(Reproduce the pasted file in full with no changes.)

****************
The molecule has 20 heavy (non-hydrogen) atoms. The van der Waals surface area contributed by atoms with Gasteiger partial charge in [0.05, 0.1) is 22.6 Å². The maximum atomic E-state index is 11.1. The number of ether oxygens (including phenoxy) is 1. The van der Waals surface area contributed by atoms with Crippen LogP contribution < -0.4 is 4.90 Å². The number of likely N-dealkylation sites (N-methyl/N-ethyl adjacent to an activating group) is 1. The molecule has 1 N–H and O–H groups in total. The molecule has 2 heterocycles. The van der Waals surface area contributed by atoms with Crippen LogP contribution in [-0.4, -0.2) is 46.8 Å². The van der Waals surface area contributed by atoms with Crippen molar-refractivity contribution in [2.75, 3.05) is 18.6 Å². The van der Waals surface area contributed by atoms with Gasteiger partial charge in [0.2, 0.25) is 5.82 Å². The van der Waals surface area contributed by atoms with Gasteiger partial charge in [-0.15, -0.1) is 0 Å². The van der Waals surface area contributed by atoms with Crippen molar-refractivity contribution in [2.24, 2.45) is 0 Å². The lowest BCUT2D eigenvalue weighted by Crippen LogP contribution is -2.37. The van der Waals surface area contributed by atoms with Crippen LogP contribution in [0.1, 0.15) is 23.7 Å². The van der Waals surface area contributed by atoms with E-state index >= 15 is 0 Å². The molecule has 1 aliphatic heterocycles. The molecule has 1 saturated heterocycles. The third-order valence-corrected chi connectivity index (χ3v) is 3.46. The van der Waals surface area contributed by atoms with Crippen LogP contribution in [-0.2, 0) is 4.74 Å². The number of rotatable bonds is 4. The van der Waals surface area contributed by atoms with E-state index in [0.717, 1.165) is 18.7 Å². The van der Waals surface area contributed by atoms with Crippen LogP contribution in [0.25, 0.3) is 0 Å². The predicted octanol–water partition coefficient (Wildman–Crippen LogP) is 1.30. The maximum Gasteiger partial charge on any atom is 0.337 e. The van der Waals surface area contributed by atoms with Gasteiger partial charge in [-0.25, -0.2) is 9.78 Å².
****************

The molecule has 20 heavy (non-hydrogen) atoms. The van der Waals surface area contributed by atoms with Gasteiger partial charge in [0.05, 0.1) is 22.6 Å². The maximum atomic E-state index is 11.1. The number of ether oxygens (including phenoxy) is 1. The van der Waals surface area contributed by atoms with Crippen LogP contribution < -0.4 is 4.90 Å². The number of likely N-dealkylation sites (N-methyl/N-ethyl adjacent to an activating group) is 1. The molecule has 1 N–H and O–H groups in total. The molecule has 2 heterocycles. The van der Waals surface area contributed by atoms with Crippen LogP contribution in [-0.4, -0.2) is 46.8 Å². The van der Waals surface area contributed by atoms with Crippen molar-refractivity contribution in [2.75, 3.05) is 18.6 Å². The van der Waals surface area contributed by atoms with Gasteiger partial charge in [0.2, 0.25) is 5.82 Å². The van der Waals surface area contributed by atoms with Gasteiger partial charge in [-0.15, -0.1) is 0 Å². The van der Waals surface area contributed by atoms with Crippen molar-refractivity contribution in [2.24, 2.45) is 0 Å². The lowest BCUT2D eigenvalue weighted by Crippen LogP contribution is -2.37. The van der Waals surface area contributed by atoms with Crippen LogP contribution in [0.1, 0.15) is 23.7 Å². The van der Waals surface area contributed by atoms with E-state index >= 15 is 0 Å². The molecule has 1 aliphatic heterocycles. The molecule has 1 saturated heterocycles. The third-order valence-corrected chi connectivity index (χ3v) is 3.46. The van der Waals surface area contributed by atoms with Crippen LogP contribution in [-0.2, 0) is 4.74 Å². The number of rotatable bonds is 4. The van der Waals surface area contributed by atoms with E-state index in [0.717, 1.165) is 18.7 Å². The van der Waals surface area contributed by atoms with Crippen LogP contribution in [0.25, 0.3) is 0 Å². The predicted octanol–water partition coefficient (Wildman–Crippen LogP) is 1.30. The maximum Gasteiger partial charge on any atom is 0.337 e. The van der Waals surface area contributed by atoms with Gasteiger partial charge in [-0.25, -0.2) is 9.78 Å².